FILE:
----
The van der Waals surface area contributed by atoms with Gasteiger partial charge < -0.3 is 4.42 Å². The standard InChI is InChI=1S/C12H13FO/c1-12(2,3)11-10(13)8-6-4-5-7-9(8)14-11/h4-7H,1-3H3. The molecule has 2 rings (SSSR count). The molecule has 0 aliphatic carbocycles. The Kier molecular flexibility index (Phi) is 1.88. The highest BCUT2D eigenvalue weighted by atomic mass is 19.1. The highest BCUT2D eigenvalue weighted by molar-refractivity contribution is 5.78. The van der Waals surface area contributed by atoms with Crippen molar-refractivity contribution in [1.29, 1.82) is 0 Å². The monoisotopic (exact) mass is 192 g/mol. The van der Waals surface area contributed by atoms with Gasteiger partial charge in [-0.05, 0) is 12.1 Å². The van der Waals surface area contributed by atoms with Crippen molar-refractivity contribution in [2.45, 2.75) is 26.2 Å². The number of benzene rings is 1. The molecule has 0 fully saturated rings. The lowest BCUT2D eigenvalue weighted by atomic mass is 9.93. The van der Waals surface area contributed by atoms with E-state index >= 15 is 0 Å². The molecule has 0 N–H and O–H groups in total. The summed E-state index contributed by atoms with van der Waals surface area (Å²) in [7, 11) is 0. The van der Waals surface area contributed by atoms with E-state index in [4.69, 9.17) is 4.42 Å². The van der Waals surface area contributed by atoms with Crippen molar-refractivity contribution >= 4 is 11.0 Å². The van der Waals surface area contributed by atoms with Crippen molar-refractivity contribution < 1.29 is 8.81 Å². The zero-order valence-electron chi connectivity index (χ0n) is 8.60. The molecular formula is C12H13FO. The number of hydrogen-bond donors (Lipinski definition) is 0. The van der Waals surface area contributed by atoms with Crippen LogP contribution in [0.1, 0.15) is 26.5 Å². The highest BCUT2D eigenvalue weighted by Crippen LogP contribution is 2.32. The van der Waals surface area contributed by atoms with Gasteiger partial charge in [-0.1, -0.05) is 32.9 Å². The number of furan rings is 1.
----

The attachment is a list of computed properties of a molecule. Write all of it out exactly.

The van der Waals surface area contributed by atoms with Gasteiger partial charge < -0.3 is 4.42 Å². The standard InChI is InChI=1S/C12H13FO/c1-12(2,3)11-10(13)8-6-4-5-7-9(8)14-11/h4-7H,1-3H3. The molecule has 2 rings (SSSR count). The molecule has 0 aliphatic carbocycles. The Kier molecular flexibility index (Phi) is 1.88. The highest BCUT2D eigenvalue weighted by atomic mass is 19.1. The highest BCUT2D eigenvalue weighted by molar-refractivity contribution is 5.78. The van der Waals surface area contributed by atoms with Crippen molar-refractivity contribution in [1.29, 1.82) is 0 Å². The monoisotopic (exact) mass is 192 g/mol. The van der Waals surface area contributed by atoms with Gasteiger partial charge in [-0.05, 0) is 12.1 Å². The van der Waals surface area contributed by atoms with Crippen molar-refractivity contribution in [2.45, 2.75) is 26.2 Å². The number of benzene rings is 1. The molecule has 0 fully saturated rings. The lowest BCUT2D eigenvalue weighted by atomic mass is 9.93. The van der Waals surface area contributed by atoms with E-state index >= 15 is 0 Å². The molecule has 0 N–H and O–H groups in total. The summed E-state index contributed by atoms with van der Waals surface area (Å²) in [7, 11) is 0. The van der Waals surface area contributed by atoms with E-state index in [4.69, 9.17) is 4.42 Å². The van der Waals surface area contributed by atoms with Crippen molar-refractivity contribution >= 4 is 11.0 Å². The van der Waals surface area contributed by atoms with Crippen molar-refractivity contribution < 1.29 is 8.81 Å². The zero-order valence-electron chi connectivity index (χ0n) is 8.60. The molecular formula is C12H13FO. The number of hydrogen-bond donors (Lipinski definition) is 0. The van der Waals surface area contributed by atoms with Crippen LogP contribution in [0.1, 0.15) is 26.5 Å². The highest BCUT2D eigenvalue weighted by Crippen LogP contribution is 2.32. The van der Waals surface area contributed by atoms with Gasteiger partial charge in [-0.1, -0.05) is 32.9 Å². The number of furan rings is 1.